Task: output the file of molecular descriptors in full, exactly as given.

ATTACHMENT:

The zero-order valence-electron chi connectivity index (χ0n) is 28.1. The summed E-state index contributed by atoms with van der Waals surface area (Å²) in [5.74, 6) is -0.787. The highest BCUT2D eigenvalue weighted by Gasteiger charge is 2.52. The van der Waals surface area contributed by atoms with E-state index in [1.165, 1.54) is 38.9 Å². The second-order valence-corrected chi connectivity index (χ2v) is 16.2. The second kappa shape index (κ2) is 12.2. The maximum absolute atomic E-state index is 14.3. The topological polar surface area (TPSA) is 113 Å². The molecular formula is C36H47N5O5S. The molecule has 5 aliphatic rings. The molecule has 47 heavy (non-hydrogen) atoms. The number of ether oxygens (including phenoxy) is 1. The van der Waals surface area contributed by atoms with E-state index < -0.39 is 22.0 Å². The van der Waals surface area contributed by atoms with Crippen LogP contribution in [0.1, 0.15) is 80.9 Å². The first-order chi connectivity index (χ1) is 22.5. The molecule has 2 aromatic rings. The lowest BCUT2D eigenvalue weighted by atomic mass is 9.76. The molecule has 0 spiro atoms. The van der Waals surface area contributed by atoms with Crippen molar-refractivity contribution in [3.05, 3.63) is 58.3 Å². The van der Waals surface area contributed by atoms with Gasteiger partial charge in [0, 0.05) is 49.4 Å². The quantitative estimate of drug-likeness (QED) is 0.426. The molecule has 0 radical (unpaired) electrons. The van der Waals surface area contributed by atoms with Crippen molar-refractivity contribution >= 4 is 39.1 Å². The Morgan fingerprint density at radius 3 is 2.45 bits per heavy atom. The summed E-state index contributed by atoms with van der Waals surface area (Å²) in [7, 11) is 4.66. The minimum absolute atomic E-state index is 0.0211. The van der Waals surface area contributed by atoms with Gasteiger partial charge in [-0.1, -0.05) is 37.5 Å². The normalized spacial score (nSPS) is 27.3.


The zero-order valence-electron chi connectivity index (χ0n) is 28.1. The summed E-state index contributed by atoms with van der Waals surface area (Å²) in [5.74, 6) is -0.787. The highest BCUT2D eigenvalue weighted by Gasteiger charge is 2.52. The van der Waals surface area contributed by atoms with E-state index in [1.165, 1.54) is 38.9 Å². The second-order valence-corrected chi connectivity index (χ2v) is 16.2. The second kappa shape index (κ2) is 12.2. The maximum absolute atomic E-state index is 14.3. The topological polar surface area (TPSA) is 113 Å². The molecular formula is C36H47N5O5S. The molecule has 5 aliphatic rings. The molecule has 47 heavy (non-hydrogen) atoms. The number of ether oxygens (including phenoxy) is 1. The van der Waals surface area contributed by atoms with E-state index < -0.39 is 22.0 Å². The van der Waals surface area contributed by atoms with Crippen LogP contribution in [0.1, 0.15) is 80.9 Å². The first-order chi connectivity index (χ1) is 22.5. The molecule has 2 aromatic rings. The lowest BCUT2D eigenvalue weighted by atomic mass is 9.76. The molecule has 0 spiro atoms. The van der Waals surface area contributed by atoms with Crippen molar-refractivity contribution in [3.05, 3.63) is 58.3 Å². The van der Waals surface area contributed by atoms with Gasteiger partial charge in [0, 0.05) is 49.4 Å². The quantitative estimate of drug-likeness (QED) is 0.426. The molecule has 0 radical (unpaired) electrons. The van der Waals surface area contributed by atoms with Crippen molar-refractivity contribution >= 4 is 39.1 Å². The Morgan fingerprint density at radius 3 is 2.45 bits per heavy atom. The summed E-state index contributed by atoms with van der Waals surface area (Å²) in [7, 11) is 4.66. The minimum absolute atomic E-state index is 0.0211. The van der Waals surface area contributed by atoms with Gasteiger partial charge in [-0.1, -0.05) is 37.5 Å². The normalized spacial score (nSPS) is 27.3.